HomeConnectivityRevenue from smart street lights to hit $1.7bn by 2026, surge 31% per year

Revenue from smart street lights to hit $1.7bn by 2026, surge 31% per year

Annual revenue from smart street lights will grow at compound annual rate of 31 per cent to reach $1.7 billion in 2026, reckons ABI Research.

The analyst house said street lighting programmes will continue to focus on replacing conventional lamps with LED lamps through 2020, a period that will see only around 20 per cent of LED street lamps qualify as “smart” through integration with lighting controls systems.

This imbalance will correct itself after 2020, and by 2026, central management systems will connect to over two-thirds of all new LED street light installations, said ABI Research.

Adarsh Krishnan, principal analyst at ABI Research, said: “Smart street lighting vendors such as Telensa, Telematics Wireless, DimOnOff, Itron, and Signify have been the most successful in benefiting from their cost-optimised products, market expertise, and aggressive commercial approach.

“There are additional opportunities to be had by smart city suppliers leveraging street pole infrastructure by hosting of wireless connectivity infrastructure, environmental sensors, and even intelligent cameras. The challenge is finding a feasible business model that encourages deployment of multi-sensor solutions cost-effectively at scale.”

ABI Research said smart street lighting has been deployed for certain priority applications. In order of priority, these include: remote scheduling of dimming profiles based on seasonal changes, time shifts, or special social events; metering individual street light energy consumption for accurate usage-based billing; asset management to improve maintenance planning; and sensor-based adaptive lighting.

Regionally, street lighting deployments are unique in a vendor and technology approach, as well as end-market requirements, it said. In 2018, North America was the leader in the space, accounting for 31 per cent of the total installed base, followed by Europe and the Asia Pacific.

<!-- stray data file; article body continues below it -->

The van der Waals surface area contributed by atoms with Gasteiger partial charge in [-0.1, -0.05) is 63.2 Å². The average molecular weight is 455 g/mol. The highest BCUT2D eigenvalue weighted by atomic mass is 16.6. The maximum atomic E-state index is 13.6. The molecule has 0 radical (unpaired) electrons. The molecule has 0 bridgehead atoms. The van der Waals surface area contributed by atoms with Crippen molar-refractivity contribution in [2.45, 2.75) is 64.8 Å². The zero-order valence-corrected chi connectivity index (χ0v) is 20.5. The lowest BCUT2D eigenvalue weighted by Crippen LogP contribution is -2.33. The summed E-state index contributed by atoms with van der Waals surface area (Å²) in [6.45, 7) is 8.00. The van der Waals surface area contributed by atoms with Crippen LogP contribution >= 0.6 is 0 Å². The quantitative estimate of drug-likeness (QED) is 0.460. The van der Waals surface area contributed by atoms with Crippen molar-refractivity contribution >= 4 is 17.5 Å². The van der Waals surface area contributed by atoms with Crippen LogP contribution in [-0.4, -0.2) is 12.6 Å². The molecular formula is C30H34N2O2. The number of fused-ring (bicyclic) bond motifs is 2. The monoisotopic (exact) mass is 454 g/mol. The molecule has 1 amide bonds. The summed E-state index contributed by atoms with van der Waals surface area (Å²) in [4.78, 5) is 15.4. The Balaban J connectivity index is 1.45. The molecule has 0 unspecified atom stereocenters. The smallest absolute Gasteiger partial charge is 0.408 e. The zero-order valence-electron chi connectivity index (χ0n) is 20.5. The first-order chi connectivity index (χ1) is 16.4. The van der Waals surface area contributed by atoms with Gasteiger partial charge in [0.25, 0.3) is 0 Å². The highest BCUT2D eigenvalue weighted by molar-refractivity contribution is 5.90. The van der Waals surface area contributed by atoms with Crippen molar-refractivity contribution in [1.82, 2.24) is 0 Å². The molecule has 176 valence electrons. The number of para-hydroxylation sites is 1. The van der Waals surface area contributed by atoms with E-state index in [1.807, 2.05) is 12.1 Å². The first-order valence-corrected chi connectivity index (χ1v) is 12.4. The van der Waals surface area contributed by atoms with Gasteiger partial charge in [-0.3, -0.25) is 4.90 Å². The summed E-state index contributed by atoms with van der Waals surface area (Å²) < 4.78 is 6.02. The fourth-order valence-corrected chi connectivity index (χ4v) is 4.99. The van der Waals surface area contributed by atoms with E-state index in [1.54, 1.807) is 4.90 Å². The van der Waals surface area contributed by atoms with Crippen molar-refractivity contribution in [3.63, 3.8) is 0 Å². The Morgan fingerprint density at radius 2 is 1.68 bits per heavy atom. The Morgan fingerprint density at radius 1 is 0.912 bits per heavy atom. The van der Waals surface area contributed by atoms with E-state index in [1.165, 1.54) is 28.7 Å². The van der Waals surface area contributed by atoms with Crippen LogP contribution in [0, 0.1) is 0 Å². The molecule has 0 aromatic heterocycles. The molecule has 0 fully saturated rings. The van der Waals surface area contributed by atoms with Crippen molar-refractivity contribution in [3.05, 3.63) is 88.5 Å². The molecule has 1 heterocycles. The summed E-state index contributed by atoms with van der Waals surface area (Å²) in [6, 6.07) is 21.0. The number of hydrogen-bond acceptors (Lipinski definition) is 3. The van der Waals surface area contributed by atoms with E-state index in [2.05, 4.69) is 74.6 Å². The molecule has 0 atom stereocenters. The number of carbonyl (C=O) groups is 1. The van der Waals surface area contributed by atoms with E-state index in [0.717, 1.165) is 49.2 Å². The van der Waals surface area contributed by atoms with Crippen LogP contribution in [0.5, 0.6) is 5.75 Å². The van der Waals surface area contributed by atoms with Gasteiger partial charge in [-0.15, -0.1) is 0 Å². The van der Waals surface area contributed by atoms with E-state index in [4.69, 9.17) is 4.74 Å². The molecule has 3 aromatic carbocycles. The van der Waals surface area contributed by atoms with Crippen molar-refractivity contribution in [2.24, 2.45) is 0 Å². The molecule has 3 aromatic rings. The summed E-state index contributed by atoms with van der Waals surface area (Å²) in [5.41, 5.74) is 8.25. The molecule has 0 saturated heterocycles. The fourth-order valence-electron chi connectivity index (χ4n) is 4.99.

In Europe, non-cellular low-power wide-area (LPWA) network technologies have a dominant share of smart street-lights today but will cede share to cellular LPWA technologies as NB-IoT based devices become more commercially available in the second quarter of 2020.

By 2026, the Asia Pacific region, driven by deployments in China and India, will have the largest share of smart streetlights, accounting for over one-third of global installations, said ABI Research. China and India have ambitious LED street lamp retrofit programmes, it noted, and are also building local LED component manufacturing facilities to lower lamp costs.

Krishnan commented: “In India and China, LED streetlights have seen a very low penetration of lighting control systems due to a nascent domestic solution vendor ecosystem and international vendors that are unable to adapt their solution to meet local market requirements for innovative yet low-cost products.”

Low-cost solutions based on cellular LPWA network technologies followed by non-cellular LPWA network technologies will witness the most growth in the APAC region, accounting for a market share of 48 per cent and 36 per cent respectively, said ABI Research.

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